Signs of the times ... Liversedge on the map

Signs of the times ... Liversedge on the map

THOUSANDS of residents in the Spen Valley have Liversedge in their address – but few know where the area starts and finishes.

It’s nothing new: in 1893, a Bradford newspaper commented: “There’s no such place as Liversedge, leastways the natives don’t know where it is exactly. We went to Littletown, Hightown, Roberttown and some other towns, but we heard nothing of Liversedge.”

This week, though, Spen Valley Civic Society celebrated the installation of signs on five main roads, marking the boundaries of Liversedge.

President David Durrans said: “We are very pleased that Kirklees Council has agreed with the society’s request for signs.

“Long before the development of Cleckheaton and Heckmondwike, Liversedge was the most important place in the Spen Valley, a historic ‘township’ which contained two manors.”

Society chairman Max Rathmell has thanked Kirklees officials and ward councillors for supporting the initiative.

Max said: “Liversedge was so prosperous and important that after the Norman invasion in 1066, William the Conqueror gave Liversedge to his knight Sir Ilbert de Lacey, as a reward.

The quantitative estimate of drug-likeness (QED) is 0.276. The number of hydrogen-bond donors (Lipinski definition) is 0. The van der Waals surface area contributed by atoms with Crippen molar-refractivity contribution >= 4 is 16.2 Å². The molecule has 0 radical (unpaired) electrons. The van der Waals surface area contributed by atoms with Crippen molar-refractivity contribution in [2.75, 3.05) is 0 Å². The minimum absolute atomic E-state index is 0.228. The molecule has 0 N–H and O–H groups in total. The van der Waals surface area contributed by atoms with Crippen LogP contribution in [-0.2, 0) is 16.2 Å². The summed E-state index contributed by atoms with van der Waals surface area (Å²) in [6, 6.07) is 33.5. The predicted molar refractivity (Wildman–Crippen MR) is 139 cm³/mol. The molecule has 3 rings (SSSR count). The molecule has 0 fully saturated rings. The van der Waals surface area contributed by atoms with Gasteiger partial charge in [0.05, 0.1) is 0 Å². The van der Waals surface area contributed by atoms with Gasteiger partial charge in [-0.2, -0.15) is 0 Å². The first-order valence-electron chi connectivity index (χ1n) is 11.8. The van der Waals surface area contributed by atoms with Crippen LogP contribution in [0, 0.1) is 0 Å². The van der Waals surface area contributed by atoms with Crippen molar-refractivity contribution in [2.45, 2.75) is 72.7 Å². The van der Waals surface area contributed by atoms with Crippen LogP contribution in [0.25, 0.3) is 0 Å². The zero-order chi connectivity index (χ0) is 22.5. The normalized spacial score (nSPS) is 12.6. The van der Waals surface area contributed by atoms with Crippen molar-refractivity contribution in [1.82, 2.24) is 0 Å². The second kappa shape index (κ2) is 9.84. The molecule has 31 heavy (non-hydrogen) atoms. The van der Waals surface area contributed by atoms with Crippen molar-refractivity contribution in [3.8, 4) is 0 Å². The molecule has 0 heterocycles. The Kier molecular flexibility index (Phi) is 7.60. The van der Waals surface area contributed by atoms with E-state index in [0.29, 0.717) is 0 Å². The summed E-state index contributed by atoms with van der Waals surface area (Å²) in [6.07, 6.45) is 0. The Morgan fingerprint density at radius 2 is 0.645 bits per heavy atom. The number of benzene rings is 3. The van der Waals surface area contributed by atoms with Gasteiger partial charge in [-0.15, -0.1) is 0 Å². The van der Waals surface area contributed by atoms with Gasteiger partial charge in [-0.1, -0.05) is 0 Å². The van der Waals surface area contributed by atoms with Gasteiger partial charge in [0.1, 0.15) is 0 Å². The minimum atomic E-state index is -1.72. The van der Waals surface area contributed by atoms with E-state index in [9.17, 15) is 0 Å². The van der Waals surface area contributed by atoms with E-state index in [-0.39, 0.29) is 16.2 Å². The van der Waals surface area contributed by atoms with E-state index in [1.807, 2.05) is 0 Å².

“Liversedge Robert (now Roberttown and Norristhorpe) came under the rule of Robert de Liversidge and his descendants, the Neville family.

“They resided at Liversedge Hall, which you can still see on Liversedge Hall Lane. Their hounds were kept in kennels at Norristhorpe (still called ‘Doggus’ by locals), and their deer park for hunting was the area around Liversedge Park Farm and Ponderosa.

“Other parts of Liversedge were Liversedge Essolf, (or ‘Long Liversedge’) – now Hightown – and Little Liversedge – now Littletown. 

“The lord of the manor at Liversedge Essolf lived in Lower Hall, which was off Halifax Road (now the site of a newsagent’s and Lower Hall Lane).

“All that’s left of the old village centre are two stones, which were the stocks. Spen Valley Civic Society hopes to restore these scheduled monuments in the future, in partnership with the council and Historic England.”

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